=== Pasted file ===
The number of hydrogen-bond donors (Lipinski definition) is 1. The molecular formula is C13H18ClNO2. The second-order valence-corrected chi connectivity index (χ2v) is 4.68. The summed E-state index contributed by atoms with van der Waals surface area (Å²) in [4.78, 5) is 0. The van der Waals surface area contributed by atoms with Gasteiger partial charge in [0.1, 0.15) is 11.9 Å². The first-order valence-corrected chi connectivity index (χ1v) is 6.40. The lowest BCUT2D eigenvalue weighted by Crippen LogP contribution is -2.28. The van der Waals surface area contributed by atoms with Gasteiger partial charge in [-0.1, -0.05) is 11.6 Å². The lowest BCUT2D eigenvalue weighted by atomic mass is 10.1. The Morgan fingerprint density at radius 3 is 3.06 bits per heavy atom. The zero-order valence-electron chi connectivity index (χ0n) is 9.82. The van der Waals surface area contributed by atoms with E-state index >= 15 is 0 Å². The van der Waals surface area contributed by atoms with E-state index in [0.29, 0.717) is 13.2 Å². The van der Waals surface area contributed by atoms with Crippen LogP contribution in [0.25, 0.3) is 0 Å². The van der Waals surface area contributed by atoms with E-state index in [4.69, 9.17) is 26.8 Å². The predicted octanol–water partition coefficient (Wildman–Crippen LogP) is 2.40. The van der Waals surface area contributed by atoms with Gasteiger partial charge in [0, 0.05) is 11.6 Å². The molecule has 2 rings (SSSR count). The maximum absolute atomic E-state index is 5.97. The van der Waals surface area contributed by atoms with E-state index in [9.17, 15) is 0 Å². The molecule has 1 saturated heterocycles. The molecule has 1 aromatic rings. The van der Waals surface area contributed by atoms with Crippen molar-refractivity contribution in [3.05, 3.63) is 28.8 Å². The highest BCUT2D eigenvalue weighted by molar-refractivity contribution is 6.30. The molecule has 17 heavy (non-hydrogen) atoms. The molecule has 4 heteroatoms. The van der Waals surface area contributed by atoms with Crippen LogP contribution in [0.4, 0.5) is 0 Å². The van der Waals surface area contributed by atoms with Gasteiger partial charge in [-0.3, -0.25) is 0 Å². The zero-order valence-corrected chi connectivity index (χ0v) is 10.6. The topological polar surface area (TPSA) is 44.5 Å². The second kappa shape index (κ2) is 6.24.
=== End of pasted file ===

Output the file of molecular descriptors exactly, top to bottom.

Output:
The number of hydrogen-bond donors (Lipinski definition) is 1. The molecular formula is C13H18ClNO2. The second-order valence-corrected chi connectivity index (χ2v) is 4.68. The summed E-state index contributed by atoms with van der Waals surface area (Å²) in [4.78, 5) is 0. The van der Waals surface area contributed by atoms with Gasteiger partial charge in [0.1, 0.15) is 11.9 Å². The first-order valence-corrected chi connectivity index (χ1v) is 6.40. The lowest BCUT2D eigenvalue weighted by Crippen LogP contribution is -2.28. The van der Waals surface area contributed by atoms with Gasteiger partial charge in [-0.1, -0.05) is 11.6 Å². The lowest BCUT2D eigenvalue weighted by atomic mass is 10.1. The Morgan fingerprint density at radius 3 is 3.06 bits per heavy atom. The zero-order valence-electron chi connectivity index (χ0n) is 9.82. The van der Waals surface area contributed by atoms with E-state index >= 15 is 0 Å². The van der Waals surface area contributed by atoms with E-state index in [0.29, 0.717) is 13.2 Å². The van der Waals surface area contributed by atoms with Crippen LogP contribution in [0.25, 0.3) is 0 Å². The van der Waals surface area contributed by atoms with E-state index in [4.69, 9.17) is 26.8 Å². The predicted octanol–water partition coefficient (Wildman–Crippen LogP) is 2.40. The van der Waals surface area contributed by atoms with Gasteiger partial charge in [0, 0.05) is 11.6 Å². The molecule has 2 rings (SSSR count). The maximum absolute atomic E-state index is 5.97. The van der Waals surface area contributed by atoms with E-state index in [9.17, 15) is 0 Å². The molecule has 1 saturated heterocycles. The molecule has 1 aromatic rings. The van der Waals surface area contributed by atoms with Crippen molar-refractivity contribution in [3.05, 3.63) is 28.8 Å². The highest BCUT2D eigenvalue weighted by molar-refractivity contribution is 6.30. The molecule has 17 heavy (non-hydrogen) atoms. The molecule has 4 heteroatoms. The van der Waals surface area contributed by atoms with Crippen LogP contribution in [0.4, 0.5) is 0 Å². The van der Waals surface area contributed by atoms with Gasteiger partial charge in [-0.3, -0.25) is 0 Å². The zero-order valence-corrected chi connectivity index (χ0v) is 10.6. The topological polar surface area (TPSA) is 44.5 Å². The second kappa shape index (κ2) is 6.24.